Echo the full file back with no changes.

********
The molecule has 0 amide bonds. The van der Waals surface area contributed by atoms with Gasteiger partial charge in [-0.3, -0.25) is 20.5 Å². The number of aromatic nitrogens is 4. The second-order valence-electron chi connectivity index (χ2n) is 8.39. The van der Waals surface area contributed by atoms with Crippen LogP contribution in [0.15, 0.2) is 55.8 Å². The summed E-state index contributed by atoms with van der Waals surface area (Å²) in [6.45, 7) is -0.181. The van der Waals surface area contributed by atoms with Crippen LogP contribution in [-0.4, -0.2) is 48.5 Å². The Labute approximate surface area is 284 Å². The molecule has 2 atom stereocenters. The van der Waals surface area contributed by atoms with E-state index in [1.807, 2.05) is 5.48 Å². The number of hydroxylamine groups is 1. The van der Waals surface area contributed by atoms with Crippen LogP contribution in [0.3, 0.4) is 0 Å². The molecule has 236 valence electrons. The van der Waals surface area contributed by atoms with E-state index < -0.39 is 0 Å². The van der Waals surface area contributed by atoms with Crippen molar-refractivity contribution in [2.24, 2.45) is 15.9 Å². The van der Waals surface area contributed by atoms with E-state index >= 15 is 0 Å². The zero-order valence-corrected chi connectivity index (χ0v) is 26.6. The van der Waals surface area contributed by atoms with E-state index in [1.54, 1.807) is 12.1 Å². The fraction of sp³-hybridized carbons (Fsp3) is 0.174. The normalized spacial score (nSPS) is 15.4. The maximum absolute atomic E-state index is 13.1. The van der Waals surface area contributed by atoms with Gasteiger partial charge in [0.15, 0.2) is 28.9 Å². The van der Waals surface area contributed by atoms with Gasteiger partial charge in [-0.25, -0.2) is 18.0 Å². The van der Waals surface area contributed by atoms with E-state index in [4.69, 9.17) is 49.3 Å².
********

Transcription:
The molecule has 0 amide bonds. The van der Waals surface area contributed by atoms with Gasteiger partial charge in [-0.3, -0.25) is 20.5 Å². The number of aromatic nitrogens is 4. The second-order valence-electron chi connectivity index (χ2n) is 8.39. The van der Waals surface area contributed by atoms with Crippen LogP contribution in [0.15, 0.2) is 55.8 Å². The summed E-state index contributed by atoms with van der Waals surface area (Å²) in [6.45, 7) is -0.181. The van der Waals surface area contributed by atoms with Crippen LogP contribution in [-0.4, -0.2) is 48.5 Å². The Labute approximate surface area is 284 Å². The molecule has 2 atom stereocenters. The van der Waals surface area contributed by atoms with E-state index in [1.807, 2.05) is 5.48 Å². The number of hydroxylamine groups is 1. The van der Waals surface area contributed by atoms with Crippen LogP contribution in [0.3, 0.4) is 0 Å². The molecule has 236 valence electrons. The van der Waals surface area contributed by atoms with E-state index < -0.39 is 0 Å². The van der Waals surface area contributed by atoms with Crippen molar-refractivity contribution in [2.24, 2.45) is 15.9 Å². The van der Waals surface area contributed by atoms with E-state index >= 15 is 0 Å². The zero-order valence-corrected chi connectivity index (χ0v) is 26.6. The van der Waals surface area contributed by atoms with E-state index in [1.54, 1.807) is 12.1 Å². The fraction of sp³-hybridized carbons (Fsp3) is 0.174. The normalized spacial score (nSPS) is 15.4. The maximum absolute atomic E-state index is 13.1. The van der Waals surface area contributed by atoms with Gasteiger partial charge in [0.15, 0.2) is 28.9 Å². The van der Waals surface area contributed by atoms with Gasteiger partial charge in [-0.25, -0.2) is 18.0 Å². The van der Waals surface area contributed by atoms with E-state index in [4.69, 9.17) is 49.3 Å².